News online for Encinitas, Calif.

North Coast Current

News online for Encinitas, Calif.

North Coast Current

News online for Encinitas, Calif.

North Coast Current

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Alumni say school was spared most ethnic strife felt elsewhere

Editor’s note: This is the second of two stories looking at San Dieguito Academy’s 70th anniversary.

According to one San Dieguito High School alumnus who graduated in the early 1940s, there wasn’t too much concern about the ethnic diversity of the student population.

“That’s just the way it was around here,” said Bettie Grice Wolfe, who graduated in 1941 with four Japanese-American students and four Mexican-American students.

“There was only one African-American student at the school,” Wolfe said. “There were quite a few Japanese and a few Hispanic students.”

According to Wolfe, the Japanese and Latino students were children of Japanese-American and Mexican-American farmers, many of whom lived in Olivenhain.

“There were a lot of Hispanics and a lot of Japanese,” added Sid Shaw. “They were in the agricultural business.”  Shaw was one of 38 students in the first class to graduate from San Dieguito High School in 1938.

“This was kind of a retired area,” Shaw said. He explained that the school had students from Rancho Santa Fe, Del Mar, Solana Beach and Cardiff-by-the-Sea. The area was rich in agriculture.

“There were all sorts of crops,” Shaw said. “Tomatoes, strawberries, potatoes and avocados.”

When the United States joined World War II in 1941, life changed dramatically along the coast of California. Many, including Shaw, joined the armed forces. Of the 38 who graduated with Shaw, eight were killed in the war.

“We didn’t have any defense at all,” Shaw recalled. “They didn’t even have rifles; they were patrolling the coast with fake guns made of wood. We were really afraid.”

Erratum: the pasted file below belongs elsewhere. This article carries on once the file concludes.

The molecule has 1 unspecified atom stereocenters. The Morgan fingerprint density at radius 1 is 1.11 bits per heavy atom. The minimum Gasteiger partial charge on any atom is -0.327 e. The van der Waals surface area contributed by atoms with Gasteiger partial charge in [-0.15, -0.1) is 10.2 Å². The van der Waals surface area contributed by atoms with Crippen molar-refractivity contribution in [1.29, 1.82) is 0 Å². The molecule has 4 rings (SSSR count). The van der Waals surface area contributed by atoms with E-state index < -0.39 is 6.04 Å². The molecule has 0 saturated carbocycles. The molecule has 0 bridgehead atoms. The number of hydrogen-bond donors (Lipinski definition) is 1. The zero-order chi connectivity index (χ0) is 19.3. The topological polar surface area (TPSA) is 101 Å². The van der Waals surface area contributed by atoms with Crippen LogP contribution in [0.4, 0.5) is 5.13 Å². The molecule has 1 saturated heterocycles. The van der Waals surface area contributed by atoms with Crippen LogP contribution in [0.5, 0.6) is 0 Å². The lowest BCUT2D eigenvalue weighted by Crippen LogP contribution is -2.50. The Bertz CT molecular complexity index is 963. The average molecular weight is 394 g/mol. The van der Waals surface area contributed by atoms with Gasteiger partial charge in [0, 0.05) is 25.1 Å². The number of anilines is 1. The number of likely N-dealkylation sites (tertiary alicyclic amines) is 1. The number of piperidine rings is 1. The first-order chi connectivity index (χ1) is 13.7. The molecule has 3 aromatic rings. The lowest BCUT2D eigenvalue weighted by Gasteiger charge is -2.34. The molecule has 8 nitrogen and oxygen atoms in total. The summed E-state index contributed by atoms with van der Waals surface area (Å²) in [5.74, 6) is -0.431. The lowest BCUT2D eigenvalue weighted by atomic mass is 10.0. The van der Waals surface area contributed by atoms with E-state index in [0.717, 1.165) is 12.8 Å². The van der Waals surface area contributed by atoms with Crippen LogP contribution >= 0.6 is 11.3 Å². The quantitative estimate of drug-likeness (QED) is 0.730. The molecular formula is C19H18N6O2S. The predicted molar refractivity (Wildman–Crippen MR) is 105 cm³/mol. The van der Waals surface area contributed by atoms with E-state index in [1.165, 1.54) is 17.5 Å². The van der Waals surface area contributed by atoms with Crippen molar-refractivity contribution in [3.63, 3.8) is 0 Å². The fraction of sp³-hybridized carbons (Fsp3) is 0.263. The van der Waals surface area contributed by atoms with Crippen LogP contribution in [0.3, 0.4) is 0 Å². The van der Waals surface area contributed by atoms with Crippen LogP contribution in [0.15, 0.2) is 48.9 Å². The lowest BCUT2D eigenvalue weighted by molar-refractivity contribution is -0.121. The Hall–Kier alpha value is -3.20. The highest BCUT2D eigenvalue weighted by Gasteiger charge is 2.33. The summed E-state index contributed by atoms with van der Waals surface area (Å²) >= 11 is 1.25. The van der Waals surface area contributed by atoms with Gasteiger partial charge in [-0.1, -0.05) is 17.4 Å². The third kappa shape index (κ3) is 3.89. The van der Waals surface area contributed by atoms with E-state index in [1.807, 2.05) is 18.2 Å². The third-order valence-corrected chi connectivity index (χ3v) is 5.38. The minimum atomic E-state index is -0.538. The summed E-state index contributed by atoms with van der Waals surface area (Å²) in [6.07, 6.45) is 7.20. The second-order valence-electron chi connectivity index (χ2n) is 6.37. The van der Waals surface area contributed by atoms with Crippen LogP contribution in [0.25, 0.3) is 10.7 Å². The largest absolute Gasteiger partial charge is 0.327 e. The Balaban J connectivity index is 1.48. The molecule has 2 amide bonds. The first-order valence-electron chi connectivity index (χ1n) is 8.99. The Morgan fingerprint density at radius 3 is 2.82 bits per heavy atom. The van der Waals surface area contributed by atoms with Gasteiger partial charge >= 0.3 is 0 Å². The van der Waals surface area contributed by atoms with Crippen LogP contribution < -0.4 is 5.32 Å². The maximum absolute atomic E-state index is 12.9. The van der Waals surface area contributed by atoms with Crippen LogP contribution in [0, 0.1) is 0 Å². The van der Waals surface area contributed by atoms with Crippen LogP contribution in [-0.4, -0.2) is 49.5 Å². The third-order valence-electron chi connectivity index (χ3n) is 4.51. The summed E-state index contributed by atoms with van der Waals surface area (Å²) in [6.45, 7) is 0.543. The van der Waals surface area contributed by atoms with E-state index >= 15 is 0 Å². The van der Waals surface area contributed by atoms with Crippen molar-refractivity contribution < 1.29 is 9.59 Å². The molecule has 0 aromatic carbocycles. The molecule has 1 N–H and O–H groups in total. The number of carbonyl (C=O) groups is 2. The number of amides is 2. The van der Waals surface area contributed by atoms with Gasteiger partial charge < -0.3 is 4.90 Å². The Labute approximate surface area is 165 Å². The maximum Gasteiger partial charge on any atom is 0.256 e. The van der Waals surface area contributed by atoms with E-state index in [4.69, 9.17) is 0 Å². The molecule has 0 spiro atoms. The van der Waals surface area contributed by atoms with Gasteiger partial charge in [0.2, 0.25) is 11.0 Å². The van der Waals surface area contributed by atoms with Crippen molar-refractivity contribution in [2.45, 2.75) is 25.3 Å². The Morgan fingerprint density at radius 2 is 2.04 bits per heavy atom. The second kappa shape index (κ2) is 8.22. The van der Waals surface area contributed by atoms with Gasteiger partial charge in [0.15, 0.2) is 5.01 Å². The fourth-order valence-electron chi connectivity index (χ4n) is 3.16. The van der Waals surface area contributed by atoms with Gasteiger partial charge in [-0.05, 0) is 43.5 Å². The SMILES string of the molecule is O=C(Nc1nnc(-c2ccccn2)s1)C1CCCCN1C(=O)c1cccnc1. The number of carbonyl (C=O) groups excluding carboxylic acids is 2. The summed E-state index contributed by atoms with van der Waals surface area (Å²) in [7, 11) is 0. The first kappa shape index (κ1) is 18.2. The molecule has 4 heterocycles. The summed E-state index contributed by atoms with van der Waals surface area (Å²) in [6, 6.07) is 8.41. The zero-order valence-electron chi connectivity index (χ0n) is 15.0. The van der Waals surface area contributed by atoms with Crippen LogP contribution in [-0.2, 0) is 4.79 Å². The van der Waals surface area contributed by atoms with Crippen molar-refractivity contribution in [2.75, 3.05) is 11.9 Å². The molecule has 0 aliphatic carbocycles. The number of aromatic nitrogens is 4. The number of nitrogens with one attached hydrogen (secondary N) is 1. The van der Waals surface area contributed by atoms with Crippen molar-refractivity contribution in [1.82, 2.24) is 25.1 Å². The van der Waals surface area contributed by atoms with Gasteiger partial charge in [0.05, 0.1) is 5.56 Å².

On Feb. 19, 1942, President Roosevelt signed Executive Order 9066, authorizing the exclusion of Japanese-Americans from the Pacific Coast. Most of Shaw’s Japanese classmates were sent to internment camps.

The government “had to put them in camps to protect them,” Shaw said. “It was a very difficult time. Every one had a difficult time.”

Takeo Sugimoto was 15 years old when his family was sent to an internment camp in Arizona.

Sugimoto told the Encinitas Historical Society in a 2005 interview that growing up in Encinitas, his dream was to graduate from the new San Dieguito High School. His teacher, Mrs. Yott, took a vote of his classmates, and all but one voted for him to graduate with his class.

Sugimoto was the first Japanese-American allowed back in North County in January 1945. He was given special clearance to return and graduate with his class.

Said Sugimoto: “I’ve never forgotten the fact that graduation night the whole audience, and of course there’s only about 37 of us graduating, but the whole audience gave me a standing ovation.”

According to San Dieguito alumnus Tom Cozens, “Tak never saw any of the hateful anti-Japanese sentiment in Encinitas that were common in San Diego and other areas of California during the war.

“Encinitas and San Dieguito have a long tradition of being blind to racial, cultural, social and economic divisions,” Cozens continued. “We are so fortunate to have grown up here.”

When Pam Walker attended San Dieguito in the early 1950s, “there were quite a few Japanese and a few Hispanic.” Her 1955 graduating class of 100 students was 2 percent Japanese-American and 10 percent Latino.

According to the 2000 census, the racial makeup of Encinitas was 86.60 percent White, 3.10 percent Asian, 14.80 percent Hispanic and 0.59 percent African-American.

The racial makeup of the campus, now known as San Dieguito Academy, closely resembles that of the city. Of the 1,335 students in 2000, 87 percent were White, 2.6 percent were Asian, 9.6 percent were Latino, and 0.6 percent were African-American, according to San Dieguito Union High School District figures.

After 70 years, San Dieguito Academy has grown tremendously, but the ethnic diversity remains about the same. The 2006 graduating class of 1,565 students was 5.5 percent Asian-American and 12.3 percent Latino, according to the district.

“Our kids are very accepting and open,” said Lois Delanty, administrative assistant to San Dieguito Academy Principal Barbara Gauthier. “It doesn’t seem to me that (ethnicity) really makes a difference to them.”

Sid Shaw, now 86, lives half a block from San Dieguito Academy. “I see all the kids that go here. It’s really successful – they’re doing a really good job.”